Whether it’s a book, movie, TV show, or music, the themes are recognized universally. Most of these themes are shared amongst these works. For instance, looking at the novel The Catcher in the Rye, by J.D. Salinger, and the movie Pleasantville, directed by Gary Ross, several similarities can be called out. Throughout the book, sixteen year old Holden Caulfield displays what his life is like after being kicked out of boarding school. He often speaks of people’s phoniness and how he dislikes it. In Pleasantville, a teenage boy named David and his sister Jennifer are put into a TV show called Pleasantville and are transformed into a 1950s character in black in white. There they become Bud and Mary Sue. Throughout the movie, these two characters change the lives of Pleasantville citizens by exposing them to things they’ve never known of, and even expose them to real color. The Catcher in the Rye and Pleasantville share similarities in themes, characters, and symbolism that is essential for the audience’s comprehension of the works.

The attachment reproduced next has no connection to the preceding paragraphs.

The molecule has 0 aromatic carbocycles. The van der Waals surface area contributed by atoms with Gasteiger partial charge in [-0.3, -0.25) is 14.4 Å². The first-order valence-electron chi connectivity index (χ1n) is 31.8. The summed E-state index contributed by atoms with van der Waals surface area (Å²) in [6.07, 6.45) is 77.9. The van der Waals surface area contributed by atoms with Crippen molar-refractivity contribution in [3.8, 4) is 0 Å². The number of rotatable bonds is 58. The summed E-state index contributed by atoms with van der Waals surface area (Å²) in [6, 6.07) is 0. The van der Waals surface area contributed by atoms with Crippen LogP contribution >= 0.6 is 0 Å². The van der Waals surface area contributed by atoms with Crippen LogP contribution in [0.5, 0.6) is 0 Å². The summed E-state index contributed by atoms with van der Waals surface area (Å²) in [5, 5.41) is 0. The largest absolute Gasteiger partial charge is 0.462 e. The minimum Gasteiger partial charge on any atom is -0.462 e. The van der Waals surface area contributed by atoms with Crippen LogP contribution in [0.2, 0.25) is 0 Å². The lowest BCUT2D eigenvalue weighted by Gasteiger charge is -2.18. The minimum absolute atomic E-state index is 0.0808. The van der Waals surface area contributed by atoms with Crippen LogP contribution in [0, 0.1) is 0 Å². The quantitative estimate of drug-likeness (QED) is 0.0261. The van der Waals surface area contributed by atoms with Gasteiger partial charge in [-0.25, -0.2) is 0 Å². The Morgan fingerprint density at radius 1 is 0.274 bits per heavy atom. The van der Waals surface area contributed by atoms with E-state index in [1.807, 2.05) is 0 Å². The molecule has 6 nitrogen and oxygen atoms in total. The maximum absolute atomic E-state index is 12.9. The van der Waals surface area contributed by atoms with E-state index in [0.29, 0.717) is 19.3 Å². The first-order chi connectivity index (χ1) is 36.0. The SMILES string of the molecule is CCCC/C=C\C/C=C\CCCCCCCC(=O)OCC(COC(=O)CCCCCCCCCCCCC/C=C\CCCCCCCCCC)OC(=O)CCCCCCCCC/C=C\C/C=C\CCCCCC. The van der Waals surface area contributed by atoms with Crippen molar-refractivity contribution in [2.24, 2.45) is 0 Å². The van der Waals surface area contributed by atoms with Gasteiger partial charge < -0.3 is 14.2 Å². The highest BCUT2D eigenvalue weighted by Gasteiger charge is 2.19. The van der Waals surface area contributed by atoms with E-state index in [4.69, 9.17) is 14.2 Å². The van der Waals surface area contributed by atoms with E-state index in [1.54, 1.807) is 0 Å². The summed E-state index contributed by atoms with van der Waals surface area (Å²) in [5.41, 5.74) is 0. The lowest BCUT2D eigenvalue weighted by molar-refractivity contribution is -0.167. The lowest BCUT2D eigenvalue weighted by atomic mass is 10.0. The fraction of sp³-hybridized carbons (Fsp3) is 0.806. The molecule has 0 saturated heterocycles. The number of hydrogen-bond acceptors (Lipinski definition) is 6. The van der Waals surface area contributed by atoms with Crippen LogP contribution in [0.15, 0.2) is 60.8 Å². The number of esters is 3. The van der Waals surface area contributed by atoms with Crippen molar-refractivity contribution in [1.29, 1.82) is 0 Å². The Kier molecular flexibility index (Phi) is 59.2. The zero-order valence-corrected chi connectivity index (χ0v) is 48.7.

Symbolism is a great technique used both The Catcher in the Rye and Pleasantville. Color can be identified as the main symbol of both works. Many colors are used for symbolism in The Catcher in the Rye, but the main colors it focuses on is the color white, which symbolizes purity and innocence, and red, which symbolizes protection and redemption. In the novel, white is like the pureness of the early stage of life, meaning childhood. For example, when Holden saw the snow he described it as being “pretty as hell” and that when they played in the snow it was “very childish”. Holden giving his nine year old sister Phoebe his red hunting hat is a symbol of protection and her giving it back to him represents salvation from the great fall Mr. Antolini warned Holden about. In Pleasantville, black and white also represent innocence and purity, and color represents the progress of change. At first, everything in...
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